Recently I noticed a billboard on the highway near my house that got me thinking about how people decide what they want to be when they grow up. It featured a toddler who was playing nurse with her injured teddy bear, and was seemingly aimed at encouraging youngsters to consider the nursing profession.

The tag line of the ad mentioned something about “you’ve always known that you were good at caring for others”, and so now you should follow your instincts and make this your career.

I know that some people are lucky enough to know very early on in life what career they wish to pursue, and then go about methodically taking all the steps required to get there. Good for them, but I suspect that they are a small minority.  I have trouble thinking of even a handful of people that I know who fit into that category.

As parents we try to help our children make the right choices and get involved in different activities to try to spark an interest in various career or vocational pursuits. You never really know what you are good at until you try, right?

Everyone is always told to “find what you are good at” and “do what you love and the money will follow”.  Some will take a long time to figure it out for themselves, and others will wander aimlessly from job to job.

Those who grow up in a family business often have some expectations put upon them at a young age. It could be a family restaurant or store where pre-teens are expected to help out after school and on weekends, and more power to those families who can manage to strike the right balance and keep everyone happy.

As the only son of an entrepreneur in the steel fabrication industry, it was drilled into me from a very young age that I was to follow my father’s footsteps and eventually take over the family business.  Do I regret doing it? No, not at all.  Looking back, would I have preferred to have some kind of choice? Um, yes, please.
On the popular TV show 30 Rock, there was an episode where someone mentions immigrants to Jack, to which he replies, ”Oh, I love immigrants. They come here, work hard, send their kids to school to become doctors and lawyers. And then their kids go windsurfing and take improv classes.”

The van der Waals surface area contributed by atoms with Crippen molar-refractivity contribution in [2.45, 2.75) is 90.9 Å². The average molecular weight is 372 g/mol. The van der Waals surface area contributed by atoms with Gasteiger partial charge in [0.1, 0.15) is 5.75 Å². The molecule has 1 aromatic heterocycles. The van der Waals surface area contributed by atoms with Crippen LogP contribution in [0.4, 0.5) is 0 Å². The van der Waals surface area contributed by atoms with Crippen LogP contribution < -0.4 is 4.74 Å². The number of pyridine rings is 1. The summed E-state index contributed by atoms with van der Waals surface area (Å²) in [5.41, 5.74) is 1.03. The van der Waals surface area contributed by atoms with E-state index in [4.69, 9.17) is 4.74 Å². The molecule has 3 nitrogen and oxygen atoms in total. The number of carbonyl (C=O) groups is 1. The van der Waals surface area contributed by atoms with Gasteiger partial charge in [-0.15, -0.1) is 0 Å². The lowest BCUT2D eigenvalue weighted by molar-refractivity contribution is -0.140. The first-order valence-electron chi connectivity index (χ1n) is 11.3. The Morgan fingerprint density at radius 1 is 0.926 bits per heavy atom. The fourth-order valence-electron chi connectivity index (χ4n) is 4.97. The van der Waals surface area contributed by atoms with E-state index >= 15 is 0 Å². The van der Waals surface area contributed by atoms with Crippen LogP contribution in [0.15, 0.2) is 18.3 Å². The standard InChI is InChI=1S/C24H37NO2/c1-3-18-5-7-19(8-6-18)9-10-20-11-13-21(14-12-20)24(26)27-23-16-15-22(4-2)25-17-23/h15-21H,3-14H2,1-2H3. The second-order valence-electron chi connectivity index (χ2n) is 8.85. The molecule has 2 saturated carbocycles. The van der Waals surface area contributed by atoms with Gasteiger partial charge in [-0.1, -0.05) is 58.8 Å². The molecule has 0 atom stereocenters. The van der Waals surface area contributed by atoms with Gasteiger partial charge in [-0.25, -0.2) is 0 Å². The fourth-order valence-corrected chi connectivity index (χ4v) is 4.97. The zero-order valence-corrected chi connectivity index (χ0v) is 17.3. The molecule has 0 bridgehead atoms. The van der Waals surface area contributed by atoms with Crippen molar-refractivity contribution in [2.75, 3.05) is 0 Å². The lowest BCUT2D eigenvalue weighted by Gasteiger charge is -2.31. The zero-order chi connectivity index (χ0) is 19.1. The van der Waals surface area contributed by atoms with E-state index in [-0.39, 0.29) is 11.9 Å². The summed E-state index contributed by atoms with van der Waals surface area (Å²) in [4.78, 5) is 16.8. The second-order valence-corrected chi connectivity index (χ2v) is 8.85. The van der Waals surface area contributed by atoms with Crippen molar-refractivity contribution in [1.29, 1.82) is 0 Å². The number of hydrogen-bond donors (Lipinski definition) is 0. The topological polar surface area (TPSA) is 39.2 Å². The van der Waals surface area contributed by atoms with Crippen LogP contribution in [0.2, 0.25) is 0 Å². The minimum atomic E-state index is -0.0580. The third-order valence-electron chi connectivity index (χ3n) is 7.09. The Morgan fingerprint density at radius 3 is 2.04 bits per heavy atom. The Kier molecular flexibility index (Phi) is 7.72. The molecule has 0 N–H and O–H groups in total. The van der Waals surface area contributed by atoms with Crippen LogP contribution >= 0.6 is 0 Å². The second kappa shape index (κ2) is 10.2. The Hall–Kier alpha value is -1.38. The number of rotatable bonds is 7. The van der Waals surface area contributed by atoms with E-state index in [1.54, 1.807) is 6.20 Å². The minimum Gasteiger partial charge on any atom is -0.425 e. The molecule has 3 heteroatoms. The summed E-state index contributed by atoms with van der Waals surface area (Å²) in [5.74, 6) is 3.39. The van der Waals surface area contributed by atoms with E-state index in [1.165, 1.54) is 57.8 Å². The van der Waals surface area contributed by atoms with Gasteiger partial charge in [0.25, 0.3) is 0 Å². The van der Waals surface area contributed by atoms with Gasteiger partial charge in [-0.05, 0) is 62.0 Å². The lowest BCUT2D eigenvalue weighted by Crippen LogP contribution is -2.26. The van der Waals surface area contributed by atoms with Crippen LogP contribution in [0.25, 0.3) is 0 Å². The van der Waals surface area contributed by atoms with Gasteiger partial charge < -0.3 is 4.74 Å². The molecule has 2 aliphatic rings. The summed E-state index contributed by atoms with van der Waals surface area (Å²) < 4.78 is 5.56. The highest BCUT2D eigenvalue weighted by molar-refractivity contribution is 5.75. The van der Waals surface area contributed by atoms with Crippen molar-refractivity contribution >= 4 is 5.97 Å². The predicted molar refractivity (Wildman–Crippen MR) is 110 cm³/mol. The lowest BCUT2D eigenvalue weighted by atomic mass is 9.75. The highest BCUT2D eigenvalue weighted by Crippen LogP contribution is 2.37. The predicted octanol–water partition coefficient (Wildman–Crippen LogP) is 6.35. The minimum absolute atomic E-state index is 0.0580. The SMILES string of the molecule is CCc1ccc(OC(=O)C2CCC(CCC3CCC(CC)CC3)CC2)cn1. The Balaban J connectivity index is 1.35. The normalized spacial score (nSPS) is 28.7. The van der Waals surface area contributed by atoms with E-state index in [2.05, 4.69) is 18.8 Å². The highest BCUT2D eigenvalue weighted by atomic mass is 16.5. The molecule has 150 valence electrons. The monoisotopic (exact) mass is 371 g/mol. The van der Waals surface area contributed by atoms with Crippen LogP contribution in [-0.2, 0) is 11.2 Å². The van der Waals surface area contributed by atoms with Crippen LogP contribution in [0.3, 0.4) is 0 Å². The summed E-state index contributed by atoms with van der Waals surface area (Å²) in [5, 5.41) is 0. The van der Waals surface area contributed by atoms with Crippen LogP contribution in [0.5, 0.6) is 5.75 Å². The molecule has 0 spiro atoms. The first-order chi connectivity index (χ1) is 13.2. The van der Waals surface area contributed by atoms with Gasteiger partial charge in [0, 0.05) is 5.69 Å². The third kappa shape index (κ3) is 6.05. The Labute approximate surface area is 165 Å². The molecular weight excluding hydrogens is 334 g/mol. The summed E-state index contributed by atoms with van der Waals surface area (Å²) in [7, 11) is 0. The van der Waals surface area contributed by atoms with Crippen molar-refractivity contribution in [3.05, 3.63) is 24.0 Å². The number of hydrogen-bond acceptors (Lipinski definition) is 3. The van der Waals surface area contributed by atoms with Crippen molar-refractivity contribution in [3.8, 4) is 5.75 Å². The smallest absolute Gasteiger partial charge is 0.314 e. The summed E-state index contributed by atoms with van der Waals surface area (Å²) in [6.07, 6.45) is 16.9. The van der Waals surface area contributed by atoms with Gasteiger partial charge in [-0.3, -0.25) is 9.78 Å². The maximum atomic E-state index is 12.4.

We recently watched the only season of the TV show Freaks and Geeks (highly recommended if you have teens or pre-teens). The high schoolers are sitting around talking about career aspirations, and Ken says, “I’m going to inherit my father’s business, sell it, and move to Hawaii and go surfing”.

So where am I going with all this? Simply put, families with substantial wealth, usually from a family business or with professional parents, have different issues to consider when raising their children.

From assuming we know what they should become, to keeping them motivated; from finding something meaningful to pursue to treating each child fairly; from letting them in on the family’s wealth to making sure they hang around the right crowd, from cultivating the right attitude to those less fortunate to treating them as participants in the family and its plans, there are many subject to consider.

And I did not even mention learning how to handle money, credit, budgets, etc.

How long it takes to figure out what you want to be, or how old you are when you figure it out, are really not that important in the end.

If you can help your children find something meaningful, that makes them happy and hopefully makes the world a better place in some small way, I think that you can consider that a job well done. On that score, I know that my parents did a fine job.

Steve Legler “gets” business families.
He understands the issues that families face, as well as how each family member sees things from their own viewpoint.
He specializes in helping business families navigate the difficult areas where the family and the business overlap, by listening to each person’s concerns and ideas.  He then helps the family work together to bridge gaps by building common goals, based on their shared values and vision.
His background in family business, his experience running his own family office, along with his education and training in coaching, facilitation, and mediation, make him uniquely suited to the role of advising business families and families of wealth.
He is the author of Shift your Family Business (2014), he received his MBA from the Richard  Ivey School of Business (UWO, 1991), is a CFA Charterholder (CFA Institute, 2002), a Family Enterprise Advisor (IFEA 2014), and has received the ACFBA and CFWA accreditations (Family Firm Institute 2014-2015).
He prides himself on his ability to help families create the harmony they need to support the legacy they want. To learn how, start by signing up for his monthly newsletter and weekly blogs here.